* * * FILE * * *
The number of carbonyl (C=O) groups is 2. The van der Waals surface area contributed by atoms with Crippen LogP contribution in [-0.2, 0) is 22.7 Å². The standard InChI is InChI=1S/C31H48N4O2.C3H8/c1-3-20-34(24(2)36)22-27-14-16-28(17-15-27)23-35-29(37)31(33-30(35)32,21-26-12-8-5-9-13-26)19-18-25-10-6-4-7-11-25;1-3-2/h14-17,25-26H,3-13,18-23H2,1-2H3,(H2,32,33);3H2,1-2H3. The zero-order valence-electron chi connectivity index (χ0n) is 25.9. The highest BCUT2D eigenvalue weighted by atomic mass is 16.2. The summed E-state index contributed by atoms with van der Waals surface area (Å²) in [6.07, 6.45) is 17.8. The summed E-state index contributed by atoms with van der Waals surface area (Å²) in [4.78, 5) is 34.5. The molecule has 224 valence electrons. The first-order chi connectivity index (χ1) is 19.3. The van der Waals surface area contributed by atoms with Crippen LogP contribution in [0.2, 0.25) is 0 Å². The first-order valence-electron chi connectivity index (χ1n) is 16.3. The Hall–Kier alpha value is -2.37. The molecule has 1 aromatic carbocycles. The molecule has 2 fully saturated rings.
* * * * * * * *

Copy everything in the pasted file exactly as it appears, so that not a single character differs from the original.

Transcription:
The number of carbonyl (C=O) groups is 2. The van der Waals surface area contributed by atoms with Crippen LogP contribution in [-0.2, 0) is 22.7 Å². The standard InChI is InChI=1S/C31H48N4O2.C3H8/c1-3-20-34(24(2)36)22-27-14-16-28(17-15-27)23-35-29(37)31(33-30(35)32,21-26-12-8-5-9-13-26)19-18-25-10-6-4-7-11-25;1-3-2/h14-17,25-26H,3-13,18-23H2,1-2H3,(H2,32,33);3H2,1-2H3. The zero-order valence-electron chi connectivity index (χ0n) is 25.9. The highest BCUT2D eigenvalue weighted by atomic mass is 16.2. The summed E-state index contributed by atoms with van der Waals surface area (Å²) in [6.07, 6.45) is 17.8. The summed E-state index contributed by atoms with van der Waals surface area (Å²) in [4.78, 5) is 34.5. The molecule has 224 valence electrons. The first-order chi connectivity index (χ1) is 19.3. The van der Waals surface area contributed by atoms with Crippen LogP contribution in [0.2, 0.25) is 0 Å². The first-order valence-electron chi connectivity index (χ1n) is 16.3. The Hall–Kier alpha value is -2.37. The molecule has 1 aromatic carbocycles. The molecule has 2 fully saturated rings.